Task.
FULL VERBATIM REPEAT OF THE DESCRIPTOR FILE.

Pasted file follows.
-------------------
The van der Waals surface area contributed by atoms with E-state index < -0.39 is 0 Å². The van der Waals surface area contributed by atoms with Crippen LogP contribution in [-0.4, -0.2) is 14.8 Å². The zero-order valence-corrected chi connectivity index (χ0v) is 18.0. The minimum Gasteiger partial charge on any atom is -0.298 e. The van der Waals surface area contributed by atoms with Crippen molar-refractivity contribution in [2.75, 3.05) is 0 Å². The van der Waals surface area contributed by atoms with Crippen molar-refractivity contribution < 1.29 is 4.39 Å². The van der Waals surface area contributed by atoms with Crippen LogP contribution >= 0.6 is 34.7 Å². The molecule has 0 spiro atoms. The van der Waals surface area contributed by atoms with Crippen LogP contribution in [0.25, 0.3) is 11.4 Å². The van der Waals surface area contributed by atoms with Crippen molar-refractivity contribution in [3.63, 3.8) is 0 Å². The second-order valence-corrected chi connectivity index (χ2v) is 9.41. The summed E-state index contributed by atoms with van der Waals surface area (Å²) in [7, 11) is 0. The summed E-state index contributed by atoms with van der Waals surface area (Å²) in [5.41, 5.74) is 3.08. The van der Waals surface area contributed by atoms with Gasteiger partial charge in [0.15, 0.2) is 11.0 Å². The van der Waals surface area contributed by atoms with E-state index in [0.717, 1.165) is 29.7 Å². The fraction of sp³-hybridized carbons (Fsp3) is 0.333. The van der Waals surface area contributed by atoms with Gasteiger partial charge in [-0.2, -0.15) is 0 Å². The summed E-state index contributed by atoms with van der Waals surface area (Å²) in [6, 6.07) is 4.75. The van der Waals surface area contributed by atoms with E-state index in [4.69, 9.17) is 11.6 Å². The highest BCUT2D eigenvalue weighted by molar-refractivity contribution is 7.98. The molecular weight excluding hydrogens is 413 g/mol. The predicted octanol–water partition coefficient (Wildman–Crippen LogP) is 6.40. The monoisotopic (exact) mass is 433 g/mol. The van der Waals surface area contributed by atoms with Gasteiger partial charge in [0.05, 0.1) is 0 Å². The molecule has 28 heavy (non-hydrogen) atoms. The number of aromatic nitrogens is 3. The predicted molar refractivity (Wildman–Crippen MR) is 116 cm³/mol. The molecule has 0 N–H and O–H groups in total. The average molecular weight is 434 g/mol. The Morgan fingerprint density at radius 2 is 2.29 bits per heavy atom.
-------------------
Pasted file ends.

The van der Waals surface area contributed by atoms with E-state index < -0.39 is 0 Å². The van der Waals surface area contributed by atoms with Crippen LogP contribution in [-0.4, -0.2) is 14.8 Å². The zero-order valence-corrected chi connectivity index (χ0v) is 18.0. The minimum Gasteiger partial charge on any atom is -0.298 e. The van der Waals surface area contributed by atoms with Crippen molar-refractivity contribution in [2.75, 3.05) is 0 Å². The van der Waals surface area contributed by atoms with Crippen molar-refractivity contribution < 1.29 is 4.39 Å². The van der Waals surface area contributed by atoms with Crippen LogP contribution >= 0.6 is 34.7 Å². The molecule has 0 spiro atoms. The van der Waals surface area contributed by atoms with Crippen LogP contribution in [0.25, 0.3) is 11.4 Å². The van der Waals surface area contributed by atoms with Crippen molar-refractivity contribution in [3.63, 3.8) is 0 Å². The second-order valence-corrected chi connectivity index (χ2v) is 9.41. The summed E-state index contributed by atoms with van der Waals surface area (Å²) in [7, 11) is 0. The summed E-state index contributed by atoms with van der Waals surface area (Å²) in [5.41, 5.74) is 3.08. The van der Waals surface area contributed by atoms with Gasteiger partial charge in [0.15, 0.2) is 11.0 Å². The van der Waals surface area contributed by atoms with E-state index in [0.717, 1.165) is 29.7 Å². The fraction of sp³-hybridized carbons (Fsp3) is 0.333. The van der Waals surface area contributed by atoms with Gasteiger partial charge in [-0.2, -0.15) is 0 Å². The summed E-state index contributed by atoms with van der Waals surface area (Å²) in [6, 6.07) is 4.75. The van der Waals surface area contributed by atoms with E-state index in [4.69, 9.17) is 11.6 Å². The highest BCUT2D eigenvalue weighted by molar-refractivity contribution is 7.98. The molecular weight excluding hydrogens is 413 g/mol. The predicted octanol–water partition coefficient (Wildman–Crippen LogP) is 6.40. The monoisotopic (exact) mass is 433 g/mol. The van der Waals surface area contributed by atoms with Gasteiger partial charge in [0.05, 0.1) is 0 Å². The molecule has 28 heavy (non-hydrogen) atoms. The number of aromatic nitrogens is 3. The predicted molar refractivity (Wildman–Crippen MR) is 116 cm³/mol. The molecule has 0 N–H and O–H groups in total. The average molecular weight is 434 g/mol. The Morgan fingerprint density at radius 2 is 2.29 bits per heavy atom.